FIG. 3B is a sectional view taken along line B--B of FIG. 3A, showing the active matrix substrate used in FIG. 3A.

FIG. 4 is a cross-sectional view of the situation when repair is being made of a disconnection that has occurred in the source bus wiring on the substrate of FIG. 3A.

FIG. 5 is a cross-sectional view of the layered structure in the region of a TFT in still another display apparatus of this invention.

FIG. 6 is a cross-sectional view of a conventional simple matrix display apparatus.

FIG. 7 is a plan view of the display apparatus of FIG. 6.

FIG. 8A is a plan view of one example of the active matrix substrate used in a conventional display apparatus.

FIG. 8B is a cross-sectional view taken along line b--b of FIG. 8A, showing the substrate used in FIG. 8A.

DESCRIPTION OF THE PREFERRED EMBODIMENTS EXAMPLE 1

FIG. 1 shows a matrix display apparatus of this invention. This example is of a simple matrix display apparatus. On glass substrate 31, there is a repair wire 43 made of Mo 2000 Å thick. Over the entire surface of this repair wire 43, there is an insulating film 42 made of SiO2 3000 Å thick. On the insulating film 42, there is scanning wire 33 made of Mo metal 2000 Å thick placed on the repair wiring 43 that is on the insulating film 42. On this scanning wire 33 there is layered a scanning transparent electrode 32 1000 Å thick, which is electrically connected with the scanning wire 33. The scanning transparent electrode 32 acts as the display electrode, and the scanning wire 33 acts as the driving wire that drives scanning transparent electrode 32. On the top of this structure, there are formed an insulating film 34 2000 Å thick made of SiO2 and an orientation film 35, in this order.

Facing this substrate 31 there is a similar structure with, on a glass substrate 37, a repair wire 41 2000 Å thick made of Mo, and, over the entire surface of the repair wire 41, an insulating film 42 3000 Å thick made of SiO2. Formed on top of the repair wire 41, which is on top of the insulating film 42, there are a signal wire 39 2000 Å thick made of Mo and a signal transparent electrode 38 1000 Å thick that is electrically connected to the signal wire 39. The signal transparent electrode 38 acts as the display electrode, and the signal wire 39 acts as the driving wire to drive the signal transparent electrode 38. On the top of this structure, there is formed an orientation film 40. Unlike in the case of the glass substrate 31 mentioned above, there is no film corresponding to the insulating film 34 formed on top of the glass substrate 37.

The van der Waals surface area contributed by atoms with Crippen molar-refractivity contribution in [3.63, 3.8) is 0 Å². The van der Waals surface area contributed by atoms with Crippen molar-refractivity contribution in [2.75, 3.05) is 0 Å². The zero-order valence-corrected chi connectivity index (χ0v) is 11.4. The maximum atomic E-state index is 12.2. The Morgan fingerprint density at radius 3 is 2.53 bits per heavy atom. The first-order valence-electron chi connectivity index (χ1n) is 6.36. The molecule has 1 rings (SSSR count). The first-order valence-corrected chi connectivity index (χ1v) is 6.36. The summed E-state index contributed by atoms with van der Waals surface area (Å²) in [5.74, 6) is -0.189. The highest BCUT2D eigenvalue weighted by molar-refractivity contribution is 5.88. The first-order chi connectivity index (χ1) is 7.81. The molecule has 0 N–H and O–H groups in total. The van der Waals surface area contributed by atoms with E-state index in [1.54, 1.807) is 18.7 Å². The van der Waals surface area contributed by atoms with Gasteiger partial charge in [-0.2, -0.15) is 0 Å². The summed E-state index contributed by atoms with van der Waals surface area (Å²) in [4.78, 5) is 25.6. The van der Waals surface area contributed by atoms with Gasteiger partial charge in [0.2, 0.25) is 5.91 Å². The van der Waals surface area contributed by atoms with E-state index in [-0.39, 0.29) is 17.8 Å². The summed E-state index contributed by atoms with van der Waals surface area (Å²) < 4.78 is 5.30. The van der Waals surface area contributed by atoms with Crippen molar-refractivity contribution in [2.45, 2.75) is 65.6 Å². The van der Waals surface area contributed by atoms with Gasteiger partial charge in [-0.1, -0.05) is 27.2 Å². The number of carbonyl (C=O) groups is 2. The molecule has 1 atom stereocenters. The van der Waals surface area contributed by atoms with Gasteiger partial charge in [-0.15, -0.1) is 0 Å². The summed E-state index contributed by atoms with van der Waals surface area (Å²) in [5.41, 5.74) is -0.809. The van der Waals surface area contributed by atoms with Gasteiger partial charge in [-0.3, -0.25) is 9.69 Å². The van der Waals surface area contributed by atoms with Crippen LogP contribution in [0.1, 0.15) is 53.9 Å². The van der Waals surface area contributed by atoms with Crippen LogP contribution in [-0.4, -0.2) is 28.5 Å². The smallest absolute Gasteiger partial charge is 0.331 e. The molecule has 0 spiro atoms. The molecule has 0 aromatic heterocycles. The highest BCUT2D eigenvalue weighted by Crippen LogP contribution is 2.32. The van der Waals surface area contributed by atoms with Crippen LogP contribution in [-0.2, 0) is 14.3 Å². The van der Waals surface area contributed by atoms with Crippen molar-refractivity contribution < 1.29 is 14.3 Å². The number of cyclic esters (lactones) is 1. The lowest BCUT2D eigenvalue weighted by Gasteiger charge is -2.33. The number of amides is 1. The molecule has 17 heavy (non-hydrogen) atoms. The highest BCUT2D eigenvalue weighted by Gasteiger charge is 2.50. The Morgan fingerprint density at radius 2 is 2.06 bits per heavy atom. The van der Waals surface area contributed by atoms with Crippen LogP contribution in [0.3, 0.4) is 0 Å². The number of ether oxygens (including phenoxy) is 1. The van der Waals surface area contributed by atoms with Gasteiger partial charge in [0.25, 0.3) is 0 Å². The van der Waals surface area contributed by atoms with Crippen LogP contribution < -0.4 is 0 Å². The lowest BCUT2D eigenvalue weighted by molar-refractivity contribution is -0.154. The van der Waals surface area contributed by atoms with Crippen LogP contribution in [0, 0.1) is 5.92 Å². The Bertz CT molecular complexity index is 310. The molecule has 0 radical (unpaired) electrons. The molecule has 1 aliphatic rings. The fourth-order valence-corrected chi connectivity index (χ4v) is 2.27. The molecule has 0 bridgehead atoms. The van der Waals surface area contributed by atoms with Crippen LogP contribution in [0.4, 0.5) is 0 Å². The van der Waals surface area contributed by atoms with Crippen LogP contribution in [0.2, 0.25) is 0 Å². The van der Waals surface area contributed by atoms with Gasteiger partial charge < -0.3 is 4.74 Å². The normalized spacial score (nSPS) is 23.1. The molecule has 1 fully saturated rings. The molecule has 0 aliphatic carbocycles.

FIG. 2 is a plan view seen from the side of the glass substrate 37. Scanning wire 33 is connected with the belt-shaped scanning transparent electrode 32 along one long edge, and any region where the scanning wire 33 and the scanning transparent electrode 32 are layered together maintains the electrical connection therebetween. In the same way, signal wire 39 is formed so as to be connected along one long edge of signal transparent electrode 38, and any region where the signal wire 39 and signal transparent electrode 38 are layered together maintains the electrical connection therebetween. The region where the scanning transparent electrode 32 is not layered on the scanning wire 33 intersects the region where the signal transparent electrode 38 is not layered on the signal wire 39. The region of intersection constitutes a picture element that is part of the display. In the space between the substrates 31 and 37, there is a liquid crystal layer 36 that acts as the display medium.

Picture element defects can be located by the driving of the entire matrix substrate constructed as described above. When there is a disconnection between the scanning wire 33 and the signal wire 39, a wire defect occurs that originates at the connection defect. It can be understood from the direction of the wire defect generated whether the scanning wire 33 or the signal wire 39 has a disconnection somewhere. When there is a disconnection in the scanning wire 33, laser light can be used to irradiate both side areas of the disconnection in the scanning wire 33 and the corresponding areas of the repair wire 43 that is disposed under the scanning wire 33. The insulating film 42, affected by the laser light, breaks down, and the two areas of the scanning wire 33 and the corresponding two areas of the repair wire 43 are thereby connected electrically. In the same way, when there is a disconnection in the signal wire 39, laser light can be used to irradiate both side areas of the disconnection in the signal wire 39 and the corresponding areas of the repair wire 41 that is disposed under the signal wire 39. The insulating film 42 affected by the laser light breaks down, and the two areas of the signal wire 39 and the corresponding two areas of the repair wire 41 are connected electrically. It is possible to repair defects in this way.

EXAMPLE 2